The joint United Nations Development Programme (UNDP) and International Civil Society Action Network (ICAN) publication, Invisible Women: Gendered Dimensions of Return, Reintegration and Rehabilitation, is an effort to map the gaps and challenges pertaining to the reintegration and rehabilitation of women and girls associated with violent extremist movements and establish a preliminary evidence-base of good practices and approaches. The report and its methodology centralize the experiences of local civil society, in particular women-led civil society organizations (CSOs) who contributed to the report through interviews, dialogues, and case study profiles. The research emphasizes the necessity of integrated, multi-stakeholder approaches that enable state and civil society to work in tandem, based on the comparative advantages of each.
The Policy Gaps and Challenges
Draws attention to the existing policy frameworks, gaps and challenges related to addressing disarmament, reintegration and rehabilitation of people associated with violent extremist groups, with attention to the gaps related to women and children in particular.
Law, Redress and Reconciliation
On legal processes and issues includes discussions on repatriation, prosecution, sentencing, citizenship rights, restorative justice measures, and access to legal aid for returnees.
Security from and for Women and Girl Returnees
Addresses security issues both from and for returnees. It addresses measures needed to mitigate the risk of recidivism while avoiding further marginalization and potential secondary or re-radicalization. It also touches on the protection needs of returnees from retributional violence and SGBV, and the role of state security actors and civil society organizations in this process.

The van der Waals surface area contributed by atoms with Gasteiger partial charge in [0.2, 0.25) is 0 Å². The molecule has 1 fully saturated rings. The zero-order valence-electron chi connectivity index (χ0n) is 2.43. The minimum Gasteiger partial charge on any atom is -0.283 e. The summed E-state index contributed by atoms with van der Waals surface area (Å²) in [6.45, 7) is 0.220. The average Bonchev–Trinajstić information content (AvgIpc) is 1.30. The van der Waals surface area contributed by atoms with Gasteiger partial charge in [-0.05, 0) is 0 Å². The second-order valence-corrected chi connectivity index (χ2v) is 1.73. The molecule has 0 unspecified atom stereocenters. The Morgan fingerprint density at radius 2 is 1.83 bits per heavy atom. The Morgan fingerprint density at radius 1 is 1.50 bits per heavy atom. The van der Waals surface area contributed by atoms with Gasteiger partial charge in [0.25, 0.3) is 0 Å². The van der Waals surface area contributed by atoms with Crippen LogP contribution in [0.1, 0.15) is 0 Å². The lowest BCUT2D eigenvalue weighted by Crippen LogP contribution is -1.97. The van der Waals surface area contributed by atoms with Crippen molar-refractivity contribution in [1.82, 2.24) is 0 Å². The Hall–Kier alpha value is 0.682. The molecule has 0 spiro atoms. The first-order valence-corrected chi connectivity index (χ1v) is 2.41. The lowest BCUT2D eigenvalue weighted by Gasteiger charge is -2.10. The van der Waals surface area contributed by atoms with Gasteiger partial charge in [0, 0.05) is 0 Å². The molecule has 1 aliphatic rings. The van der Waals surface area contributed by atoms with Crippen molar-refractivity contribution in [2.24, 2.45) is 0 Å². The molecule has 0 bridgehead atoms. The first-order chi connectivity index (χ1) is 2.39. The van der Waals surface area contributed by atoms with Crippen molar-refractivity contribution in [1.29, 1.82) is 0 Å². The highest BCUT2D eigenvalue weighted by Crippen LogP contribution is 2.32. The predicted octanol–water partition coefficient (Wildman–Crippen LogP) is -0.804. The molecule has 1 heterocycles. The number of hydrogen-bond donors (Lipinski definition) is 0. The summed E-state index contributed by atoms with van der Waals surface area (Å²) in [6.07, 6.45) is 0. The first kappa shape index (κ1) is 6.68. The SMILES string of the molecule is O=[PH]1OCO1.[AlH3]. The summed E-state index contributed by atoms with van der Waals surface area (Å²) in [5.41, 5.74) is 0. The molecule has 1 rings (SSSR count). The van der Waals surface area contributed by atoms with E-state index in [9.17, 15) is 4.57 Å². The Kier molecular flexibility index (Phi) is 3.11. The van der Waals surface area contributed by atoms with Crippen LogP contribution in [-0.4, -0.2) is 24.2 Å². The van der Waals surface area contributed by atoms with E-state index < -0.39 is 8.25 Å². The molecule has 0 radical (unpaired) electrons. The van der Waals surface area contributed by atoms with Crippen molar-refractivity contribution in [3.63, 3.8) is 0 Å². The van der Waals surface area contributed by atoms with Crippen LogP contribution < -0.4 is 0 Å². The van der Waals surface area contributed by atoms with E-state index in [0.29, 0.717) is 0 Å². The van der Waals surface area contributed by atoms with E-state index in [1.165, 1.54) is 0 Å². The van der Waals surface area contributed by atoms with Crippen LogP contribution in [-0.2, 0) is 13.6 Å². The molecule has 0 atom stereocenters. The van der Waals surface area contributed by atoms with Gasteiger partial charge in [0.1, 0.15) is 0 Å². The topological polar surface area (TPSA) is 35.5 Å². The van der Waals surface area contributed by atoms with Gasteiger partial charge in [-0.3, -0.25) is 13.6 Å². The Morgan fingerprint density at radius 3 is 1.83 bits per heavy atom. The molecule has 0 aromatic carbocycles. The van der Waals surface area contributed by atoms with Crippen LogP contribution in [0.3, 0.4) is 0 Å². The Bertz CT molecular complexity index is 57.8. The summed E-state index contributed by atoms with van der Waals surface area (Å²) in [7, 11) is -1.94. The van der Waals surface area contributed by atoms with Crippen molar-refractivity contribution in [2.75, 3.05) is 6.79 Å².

Addressing Public Attitudes of Stigma and Fear
Highlights the importance of public awareness and community sensitization, including the role of the media and local leaders to combat retribution, stigma, fear and mistrust, and enable successful reintegration. It also highlights the risks that individuals face when seeking to raise such sensitive issues.
Transforming Ideology and Restoring Identity
Focuses on the need for ideological transformation through religious or other forms of counselling and mentoring for those who have been convinced of violent extremist narratives, with attention to the needs of women who often have less opportunities for deepening their religious literacy.
Socioeconomic Empowerment and Sense of Purpose
Addresses the importance of providing socioeconomic support (including access to education, relevant livelihoods skills and job training, employer sensitization and job placement) and enabling economic independence not only as a practical necessity but also a path to rehabilitation and resilience against the ideologues of violent extremism.
Coping with Trauma
Draws attention to the need for psychosocial support, such as trauma healing, tools to cope with stigma, and family therapy, for returnees and their families whether they are victims, perpetrators, or both. Given the propensity of sexual violence among women and girls, the need for reproductive health services and treatment for sexually transmitted diseases is noted, as well as the unique dynamics of newly female-headed households.
Examples of Good Practice
C-SAVE in Indonesia
Institutionalizing Gendered Rehabilitation through Civil Society-Government Collaboration
AWAPSA in Kenya
Trust Between Community Women and Police as a Resource for Prevention and Reintegration
Allamin Foundation in Nigeria
Combating Stigma and Radicalization through Islamic Peace Education
PAIMAN Trust in Pakistan
From Sewing Suicide Belts to Sowing Sustainable Peace
KIWEPI in Uganda
Healing from Trauma and Reclaiming Dignity through Economic Independence
Rescue Me in Lebanon
Deradicalization through Psychosocial Therapy in Prisons
Neem Foundation in Nigeria
Finding a New Sense of Purpose through Psychosocial Therapy